Byers: The primary means of production and distribution ofinformation needs to lie with private citizens. Historically thosesocieties with the easiest access to the means of distributinginformation (such as printing presses, and public radio stations) havebeen the freest. Focusing the means of distributing information in afew individuals, whether they are government or some third party, isultimately bad for democracy.

Russell:Many people see Copyright in terms of a balancebetween rights articulated in the United Nations Universal Declarationof Human Rights: 17. Property (tangible), 19. Expression , 26.Education, 27. Cultural and Creators’ rights.

Q: As a human rights activist, how well do you feel we have balanced these rights so far?

Byers: Historically Canadian policy on this has been morebalanced, but is now heading towards a much more strict protection ofproperty rights holders, without enough attention to the need ofcultural, expression and educational needs. This is troubling as weseem to be trying to adopt the excesses and mistakes of the AmericanDMCA legislation.

Q: Domestically, do you believe that Canada has had the rightbalance in the past, and the right balance with recently proposedlegislation?

Byers: The rights balance in the past has certainly beenbetter in Canada than in the US under DMCA. With the introduction ofC-61, Stephen Harper’s conservative government is attempting to outdothe worst mistakes of the American DMCA.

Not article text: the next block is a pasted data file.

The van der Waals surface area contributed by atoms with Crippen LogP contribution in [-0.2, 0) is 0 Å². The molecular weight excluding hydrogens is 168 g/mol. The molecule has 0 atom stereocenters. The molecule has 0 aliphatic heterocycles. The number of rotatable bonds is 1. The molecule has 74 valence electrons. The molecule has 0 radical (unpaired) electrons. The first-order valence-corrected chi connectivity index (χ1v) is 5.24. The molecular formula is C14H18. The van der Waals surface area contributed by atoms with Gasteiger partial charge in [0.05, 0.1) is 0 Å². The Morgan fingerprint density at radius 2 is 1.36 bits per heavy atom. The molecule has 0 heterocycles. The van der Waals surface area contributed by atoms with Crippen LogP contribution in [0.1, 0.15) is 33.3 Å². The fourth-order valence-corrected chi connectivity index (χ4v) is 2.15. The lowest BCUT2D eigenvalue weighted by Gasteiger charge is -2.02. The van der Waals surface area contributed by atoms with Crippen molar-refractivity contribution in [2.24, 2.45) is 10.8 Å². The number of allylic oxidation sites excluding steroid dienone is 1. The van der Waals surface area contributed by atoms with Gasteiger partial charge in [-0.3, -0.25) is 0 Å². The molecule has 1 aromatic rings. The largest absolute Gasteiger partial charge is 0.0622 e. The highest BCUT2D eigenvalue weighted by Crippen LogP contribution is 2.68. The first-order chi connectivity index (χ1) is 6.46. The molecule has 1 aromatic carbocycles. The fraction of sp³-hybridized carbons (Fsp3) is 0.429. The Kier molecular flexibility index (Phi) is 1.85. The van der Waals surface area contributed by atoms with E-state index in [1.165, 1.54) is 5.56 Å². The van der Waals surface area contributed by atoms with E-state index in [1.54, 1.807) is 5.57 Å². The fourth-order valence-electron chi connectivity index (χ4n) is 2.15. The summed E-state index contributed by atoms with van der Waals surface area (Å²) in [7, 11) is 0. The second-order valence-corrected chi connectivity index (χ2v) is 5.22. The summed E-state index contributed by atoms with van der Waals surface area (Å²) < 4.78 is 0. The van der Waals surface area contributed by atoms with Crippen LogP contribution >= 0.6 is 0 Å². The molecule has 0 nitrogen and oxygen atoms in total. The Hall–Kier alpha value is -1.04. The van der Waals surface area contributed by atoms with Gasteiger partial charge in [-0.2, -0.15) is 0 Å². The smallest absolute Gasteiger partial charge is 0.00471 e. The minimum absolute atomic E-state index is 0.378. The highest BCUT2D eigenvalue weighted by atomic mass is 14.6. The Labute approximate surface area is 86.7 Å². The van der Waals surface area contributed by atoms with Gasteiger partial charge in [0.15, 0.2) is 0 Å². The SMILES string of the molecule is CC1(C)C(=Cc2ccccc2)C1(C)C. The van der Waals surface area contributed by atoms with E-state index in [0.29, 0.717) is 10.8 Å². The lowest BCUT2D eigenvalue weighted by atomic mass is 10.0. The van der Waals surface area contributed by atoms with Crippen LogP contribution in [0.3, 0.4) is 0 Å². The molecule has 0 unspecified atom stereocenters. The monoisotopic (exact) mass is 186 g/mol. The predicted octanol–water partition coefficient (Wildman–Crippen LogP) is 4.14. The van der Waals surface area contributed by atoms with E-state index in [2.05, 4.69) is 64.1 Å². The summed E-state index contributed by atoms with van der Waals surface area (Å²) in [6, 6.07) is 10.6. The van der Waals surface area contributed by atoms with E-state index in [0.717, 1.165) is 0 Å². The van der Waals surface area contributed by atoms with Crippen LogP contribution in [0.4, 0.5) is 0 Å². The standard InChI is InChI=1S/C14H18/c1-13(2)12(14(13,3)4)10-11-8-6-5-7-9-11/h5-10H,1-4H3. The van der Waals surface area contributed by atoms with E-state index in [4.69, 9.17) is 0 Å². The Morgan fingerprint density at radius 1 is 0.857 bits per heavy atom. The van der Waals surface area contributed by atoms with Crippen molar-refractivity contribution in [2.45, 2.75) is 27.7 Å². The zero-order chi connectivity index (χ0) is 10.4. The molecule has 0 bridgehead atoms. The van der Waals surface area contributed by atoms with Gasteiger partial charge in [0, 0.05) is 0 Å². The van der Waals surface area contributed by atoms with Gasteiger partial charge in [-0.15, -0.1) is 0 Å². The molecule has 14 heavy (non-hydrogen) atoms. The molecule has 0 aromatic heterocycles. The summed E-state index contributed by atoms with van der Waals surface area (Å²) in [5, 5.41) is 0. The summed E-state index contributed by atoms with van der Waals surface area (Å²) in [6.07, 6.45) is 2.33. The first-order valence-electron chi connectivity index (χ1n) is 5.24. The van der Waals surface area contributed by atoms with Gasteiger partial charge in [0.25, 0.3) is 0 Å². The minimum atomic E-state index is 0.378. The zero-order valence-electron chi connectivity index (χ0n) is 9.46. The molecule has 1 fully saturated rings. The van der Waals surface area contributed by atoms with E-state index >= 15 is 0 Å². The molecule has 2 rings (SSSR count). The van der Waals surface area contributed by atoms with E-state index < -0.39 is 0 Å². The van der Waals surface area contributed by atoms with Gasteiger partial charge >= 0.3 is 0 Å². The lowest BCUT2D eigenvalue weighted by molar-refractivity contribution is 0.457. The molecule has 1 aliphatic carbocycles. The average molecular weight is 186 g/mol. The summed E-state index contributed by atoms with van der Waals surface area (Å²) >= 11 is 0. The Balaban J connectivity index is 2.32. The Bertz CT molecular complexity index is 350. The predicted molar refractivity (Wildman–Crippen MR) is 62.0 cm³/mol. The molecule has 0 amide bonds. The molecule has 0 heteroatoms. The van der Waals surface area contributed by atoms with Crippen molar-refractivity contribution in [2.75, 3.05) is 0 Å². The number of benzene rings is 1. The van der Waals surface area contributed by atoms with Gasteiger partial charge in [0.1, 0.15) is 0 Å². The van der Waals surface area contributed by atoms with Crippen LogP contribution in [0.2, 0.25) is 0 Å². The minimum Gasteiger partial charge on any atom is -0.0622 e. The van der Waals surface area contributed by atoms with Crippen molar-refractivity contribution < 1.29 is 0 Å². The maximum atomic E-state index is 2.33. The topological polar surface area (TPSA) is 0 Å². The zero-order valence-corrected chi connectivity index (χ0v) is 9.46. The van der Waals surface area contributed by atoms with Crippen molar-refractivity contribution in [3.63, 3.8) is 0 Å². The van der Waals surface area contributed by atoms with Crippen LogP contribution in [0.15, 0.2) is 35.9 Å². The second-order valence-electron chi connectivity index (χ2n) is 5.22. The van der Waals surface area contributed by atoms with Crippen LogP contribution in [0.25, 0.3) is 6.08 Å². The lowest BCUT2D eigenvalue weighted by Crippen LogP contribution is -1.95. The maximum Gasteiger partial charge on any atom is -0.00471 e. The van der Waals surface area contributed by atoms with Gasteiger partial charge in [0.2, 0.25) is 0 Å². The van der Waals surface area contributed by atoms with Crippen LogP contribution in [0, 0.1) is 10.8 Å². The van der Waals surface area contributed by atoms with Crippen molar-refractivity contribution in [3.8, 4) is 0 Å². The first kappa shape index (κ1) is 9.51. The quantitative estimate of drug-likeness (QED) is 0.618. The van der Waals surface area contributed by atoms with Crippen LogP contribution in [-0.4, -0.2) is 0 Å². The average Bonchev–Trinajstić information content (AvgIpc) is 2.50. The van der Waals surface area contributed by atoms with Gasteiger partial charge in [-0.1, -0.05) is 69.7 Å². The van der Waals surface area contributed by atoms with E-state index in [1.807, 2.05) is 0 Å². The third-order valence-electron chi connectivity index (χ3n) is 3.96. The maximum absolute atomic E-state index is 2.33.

Russell:There are many mechanisms to compensate creators. Thedebate around enforcing compensation appears to come down to a questionof locks (locks on content, locks on devices), levies (compulsorylicensing) or lawsuits (suing those who infringe copyright). Locksremove choices from software authors and technology owners (includingcreators), and levies only support a single business model for creators(collecting royalties). Only enforceable and enforced (via lawsuits)contracts can support a full spectrum of options for methods ofcreation, distribution and funding for both creators and theircustomers.

Q: Should Canada be providing legal protection or other encouragement for digital locks on content and/or devices?

Byers: Digital locks and DRM should not be encouraged, asthese tend to overly restrict the rights of consumers and the public. Iwould support legislation to explicitly protect the right to circumventdigital locks that prevent people from exercising their legal rights.

Q: Should we be using more or less compulsory licensing in Canada?Should we reserve this option only for extreme situations? Whatcriteria would you propose?

Byers: This question has two parts. The second is answeredbelow. As for compulsory licensing, I think it is a reasonable solutionfor all broadcast media, not just radio. Basically I would update therules around compulsory licensing to include things like Internet basedstreaming media.